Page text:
For the sixth year in a row, since establishing in 2014, SolShare Energy paid a dividend to our community of investors. For the period from January 31, 2019 to January 30, 2020, investors received $1.99 per C2 share, which was an annualized dividend yield of 4.0%.
SolShare Energy currently operates two solar energy plants in Vancouver. These plants are owned by local residents who are part of our community of investors, along with Vancouver Renewable Energy Cooperative. We are in early negotiations for four more solar plants that will be located throughout BC. It is anticipated that future plants will also include Indigenous ownership. SolShare makes it possible for the general public to invest in community power projects for as little as $1000.
About SolShare Energy
SolShare Energy is BC’s first community-owned solar energy investment program. SolShare’s mission is to enable investors to share in ownership of a diverse portfolio of renewable energy installations throughout BC that offer financial, social, and environmental returns. Solshare Energy is a project of Vancouver Renewable Energy Co-operative(VREC).
Max DasePosted on 9:27 pm - February 7, 2020
Fortis only allows a system no larger than to avoid consumption, if any excess occurs they only pay their wholesale. BC Hydro has finally gone that way, the feel good politics was no longer affordable to pay premium rates for anyone’s excess solar.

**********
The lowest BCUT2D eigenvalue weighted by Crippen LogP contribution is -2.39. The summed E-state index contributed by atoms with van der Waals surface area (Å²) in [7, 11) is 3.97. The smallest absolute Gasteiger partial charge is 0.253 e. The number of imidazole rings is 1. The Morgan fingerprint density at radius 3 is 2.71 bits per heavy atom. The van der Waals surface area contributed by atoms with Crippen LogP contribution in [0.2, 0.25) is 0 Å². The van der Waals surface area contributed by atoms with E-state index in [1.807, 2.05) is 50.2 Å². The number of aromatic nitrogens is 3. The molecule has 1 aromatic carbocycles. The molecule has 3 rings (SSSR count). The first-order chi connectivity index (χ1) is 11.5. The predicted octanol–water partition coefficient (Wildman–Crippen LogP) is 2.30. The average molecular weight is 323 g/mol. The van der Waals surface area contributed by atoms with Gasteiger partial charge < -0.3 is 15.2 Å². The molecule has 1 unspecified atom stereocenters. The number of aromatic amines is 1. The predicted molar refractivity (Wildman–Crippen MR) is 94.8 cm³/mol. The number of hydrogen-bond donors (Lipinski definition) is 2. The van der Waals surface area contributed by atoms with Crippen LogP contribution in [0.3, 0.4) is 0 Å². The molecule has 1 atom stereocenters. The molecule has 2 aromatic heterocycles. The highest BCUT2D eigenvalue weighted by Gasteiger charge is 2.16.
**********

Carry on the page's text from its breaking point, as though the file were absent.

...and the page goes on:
No solar system in BC has any payback unless its hugely subsidized. What exactly is going on that you unlike anyone else can provide a dividend?
Rob BaxterPosted on 6:26 am - February 9, 2020
Thank you for your question on SolShare Energy’s Dividend.
I am not sure what you mean by “has no payback.” Perhaps you are referring the the length of simple (or equity) payback vs the lifespan of the system?
In BC now almost every system installed has a simple payback less than the life span of the system. Equity payback (accounting for inflation) is now less than 50% of the lifespan for most systems.
You may be operating based on old information. Ten years ago when PV prices were higher, payback was much longer.
As you mentioned the utilities have been putting restrictions on the net-metering programs. This is because the programs were popular – over 2,000 installations in BC and growing. In their BCUC submission BC Hydro stated that last year saw a record number of new applications. This is because the economics of solar energy is good and getting better.
It also incorrect to suggest BC Hydro was paying a “premium” for solar energy. Under net-metering power sold is credited at the same rate it is bought. At the end of the annual period if their is excess the utility did write a cheque but at a rate that was 30% less than the top retail rate.
You can view detailed financial information how how we allocate capital,
revenues and profits here:
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